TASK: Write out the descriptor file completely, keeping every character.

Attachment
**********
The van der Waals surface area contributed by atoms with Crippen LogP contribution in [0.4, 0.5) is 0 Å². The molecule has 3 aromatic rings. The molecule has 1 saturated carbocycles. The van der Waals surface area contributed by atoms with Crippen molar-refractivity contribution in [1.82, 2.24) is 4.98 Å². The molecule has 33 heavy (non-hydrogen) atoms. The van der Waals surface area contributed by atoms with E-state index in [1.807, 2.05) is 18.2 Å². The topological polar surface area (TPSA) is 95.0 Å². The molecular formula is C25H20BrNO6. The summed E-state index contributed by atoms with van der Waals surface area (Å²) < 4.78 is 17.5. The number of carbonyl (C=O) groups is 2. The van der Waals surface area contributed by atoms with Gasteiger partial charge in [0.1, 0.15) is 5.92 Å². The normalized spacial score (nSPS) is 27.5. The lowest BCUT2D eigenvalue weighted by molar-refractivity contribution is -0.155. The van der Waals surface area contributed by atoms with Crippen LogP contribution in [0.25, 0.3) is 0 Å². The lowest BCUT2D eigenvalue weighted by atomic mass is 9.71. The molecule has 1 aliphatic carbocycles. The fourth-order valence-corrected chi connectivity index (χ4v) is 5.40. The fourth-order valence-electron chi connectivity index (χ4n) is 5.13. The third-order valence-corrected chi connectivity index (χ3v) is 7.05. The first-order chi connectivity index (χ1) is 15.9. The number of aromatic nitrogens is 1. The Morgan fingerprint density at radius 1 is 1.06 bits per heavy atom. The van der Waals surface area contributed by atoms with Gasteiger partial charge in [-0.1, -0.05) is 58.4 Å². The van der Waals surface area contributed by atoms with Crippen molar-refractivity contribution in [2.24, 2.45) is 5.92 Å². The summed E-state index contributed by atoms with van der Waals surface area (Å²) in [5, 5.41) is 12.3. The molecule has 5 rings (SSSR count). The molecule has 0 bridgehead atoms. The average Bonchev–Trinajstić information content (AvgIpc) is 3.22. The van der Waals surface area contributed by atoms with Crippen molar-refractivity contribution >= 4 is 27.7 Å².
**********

The van der Waals surface area contributed by atoms with Crippen LogP contribution in [0.4, 0.5) is 0 Å². The molecule has 3 aromatic rings. The molecule has 1 saturated carbocycles. The van der Waals surface area contributed by atoms with Crippen molar-refractivity contribution in [1.82, 2.24) is 4.98 Å². The molecule has 33 heavy (non-hydrogen) atoms. The van der Waals surface area contributed by atoms with E-state index in [1.807, 2.05) is 18.2 Å². The topological polar surface area (TPSA) is 95.0 Å². The molecular formula is C25H20BrNO6. The summed E-state index contributed by atoms with van der Waals surface area (Å²) < 4.78 is 17.5. The number of carbonyl (C=O) groups is 2. The van der Waals surface area contributed by atoms with Gasteiger partial charge in [0.1, 0.15) is 5.92 Å². The normalized spacial score (nSPS) is 27.5. The lowest BCUT2D eigenvalue weighted by molar-refractivity contribution is -0.155. The van der Waals surface area contributed by atoms with Crippen LogP contribution in [0.25, 0.3) is 0 Å². The lowest BCUT2D eigenvalue weighted by atomic mass is 9.71. The molecule has 1 aliphatic carbocycles. The fourth-order valence-corrected chi connectivity index (χ4v) is 5.40. The fourth-order valence-electron chi connectivity index (χ4n) is 5.13. The third-order valence-corrected chi connectivity index (χ3v) is 7.05. The first-order chi connectivity index (χ1) is 15.9. The number of aromatic nitrogens is 1. The Morgan fingerprint density at radius 1 is 1.06 bits per heavy atom. The van der Waals surface area contributed by atoms with Gasteiger partial charge in [-0.1, -0.05) is 58.4 Å². The van der Waals surface area contributed by atoms with Crippen molar-refractivity contribution in [2.24, 2.45) is 5.92 Å². The summed E-state index contributed by atoms with van der Waals surface area (Å²) in [5, 5.41) is 12.3. The molecule has 5 rings (SSSR count). The molecule has 0 bridgehead atoms. The average Bonchev–Trinajstić information content (AvgIpc) is 3.22. The van der Waals surface area contributed by atoms with Crippen molar-refractivity contribution >= 4 is 27.7 Å².